David's digital art of Westbourne House

Resident of Westbourne House, David, shares his long-term hobby of sketching on his iPad to create resonating portraits of his fellow residents and members of staff.

Meet David Hendrey (71) one of the many talented residents at Abbeyfield. David lives with us at Westbourne House in Bournemouth where he has recently shared his long-term hobby of sketching on the iPad to create beautiful portraits of his fellow residents and members of staff, both in past years and in the present day. 

We spoke to David about his talents in photography and art, his upbringing and life at Abbeyfield. 

Life growing up

“I was born in Norfolk, Norwich and life was pretty ordinary – it was certainly pre-digital! We didn’t have anything quite like we do nowadays. One memory I’m quite fond of is when me and my friend Colin used to gather electrical bits and pieces to make circuits. We used all sorts to make bells buzz, and lights light up! It was good fun. 

“After school, I started my degree at university studying molecular biology. The degree mostly consistent of genetics and DNA, but when I got to the end of my degree, I realised I didn’t really like doing the experiments and it wasn’t something I wanted to pursue as a career. Luckily, through some contacts, I got a job on a science magazine call ‘Nature’. They are based in London and I worked there as a Sub-Editor, so for a while I worked in journalism. 

“Eventually I decided to do a teacher training course, and shortly after I got a job teaching in a first (primary) school near Wimborne. When I became a teacher, I didn’t think I’d be at that school in particular, for very long, but I ended up there for around 31 years. It was a lovely school and a great place to work. You name it, we taught it. As it was a first school, we literally taught everything, in the latter years of my time there, we even started teaching French which to me, was a foreign language. I was learning as much as the children for that first year! We were however, fortunate enough to have one lad who was born in France but his parents were English, they moved back to England after he was born and so he spoke fluent French – it was handy to have someone who could demonstrate the pronunciation that’s for sure, it let me off the hook a bit!”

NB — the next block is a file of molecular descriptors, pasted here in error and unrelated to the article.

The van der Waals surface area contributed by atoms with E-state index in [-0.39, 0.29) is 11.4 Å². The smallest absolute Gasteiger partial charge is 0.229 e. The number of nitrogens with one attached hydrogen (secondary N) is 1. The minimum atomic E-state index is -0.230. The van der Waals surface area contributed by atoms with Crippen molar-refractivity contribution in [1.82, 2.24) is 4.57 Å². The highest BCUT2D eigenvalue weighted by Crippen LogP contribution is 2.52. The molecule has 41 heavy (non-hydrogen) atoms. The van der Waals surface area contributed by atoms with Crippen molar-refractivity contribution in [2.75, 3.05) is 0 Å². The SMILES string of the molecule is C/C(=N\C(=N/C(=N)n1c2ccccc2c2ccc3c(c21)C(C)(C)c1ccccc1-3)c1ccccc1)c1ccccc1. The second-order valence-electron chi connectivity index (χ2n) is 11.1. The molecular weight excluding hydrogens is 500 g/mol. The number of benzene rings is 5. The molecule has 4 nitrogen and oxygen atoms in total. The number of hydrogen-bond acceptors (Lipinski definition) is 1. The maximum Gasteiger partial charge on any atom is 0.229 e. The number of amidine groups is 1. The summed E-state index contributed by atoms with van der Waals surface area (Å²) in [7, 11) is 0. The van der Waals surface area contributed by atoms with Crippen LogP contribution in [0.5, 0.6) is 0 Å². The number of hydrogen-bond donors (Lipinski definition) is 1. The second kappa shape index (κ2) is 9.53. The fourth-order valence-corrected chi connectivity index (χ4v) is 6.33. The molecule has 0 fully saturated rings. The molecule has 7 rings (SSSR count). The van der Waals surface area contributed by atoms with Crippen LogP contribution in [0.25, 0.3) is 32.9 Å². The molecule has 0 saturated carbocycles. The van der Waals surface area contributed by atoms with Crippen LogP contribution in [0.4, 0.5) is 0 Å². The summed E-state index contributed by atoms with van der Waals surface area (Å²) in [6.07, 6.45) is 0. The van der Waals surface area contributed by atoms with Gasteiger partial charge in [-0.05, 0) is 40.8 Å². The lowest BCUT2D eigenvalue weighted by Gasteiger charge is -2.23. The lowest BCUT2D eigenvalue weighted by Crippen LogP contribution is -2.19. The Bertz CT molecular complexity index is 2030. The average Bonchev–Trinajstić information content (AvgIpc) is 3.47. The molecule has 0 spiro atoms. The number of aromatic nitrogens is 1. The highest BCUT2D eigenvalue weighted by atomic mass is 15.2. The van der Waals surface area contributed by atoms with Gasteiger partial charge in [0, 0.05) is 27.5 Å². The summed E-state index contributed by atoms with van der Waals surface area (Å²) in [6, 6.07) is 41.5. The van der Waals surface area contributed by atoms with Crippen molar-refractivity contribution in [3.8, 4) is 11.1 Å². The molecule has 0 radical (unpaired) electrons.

(Above: David holding his iPad next to his sketch of Jo in her mask during the VE Day lunch at Westbourne House)

Art & iPads

“After retiring from teaching, I did a lot of photography and started to take part in a regular event called ‘Dorset Art Week’ where you could go around art studios and see all the different artists work. It really inspired me, and I thought to myself ‘I must get a sketch book’ but at the time I just had an iPad. David Hockney, a well-known artist, was just getting into using the iPad for his artwork, so I thought I’d have a go and I never really stopped. It’s a lot less messy then a regular sketchbook which is a huge bonus.

“I’ve been doing the sketches for around 11 years now and much like anything, you get better with practice. I can remember my first sketch that I was so proud of, looking back on it now, it’s pretty rubbish but of course, at the time I was really pleased with it. Like you do on a real sketchbook, you tend to make things a little too big, but the difference with the iPad is that you can re-size everything – it makes it so much easier. There are lots of things you pick up over time and you end up just doing it without thinking after a while. Using the iPad really frees you up to just do the art."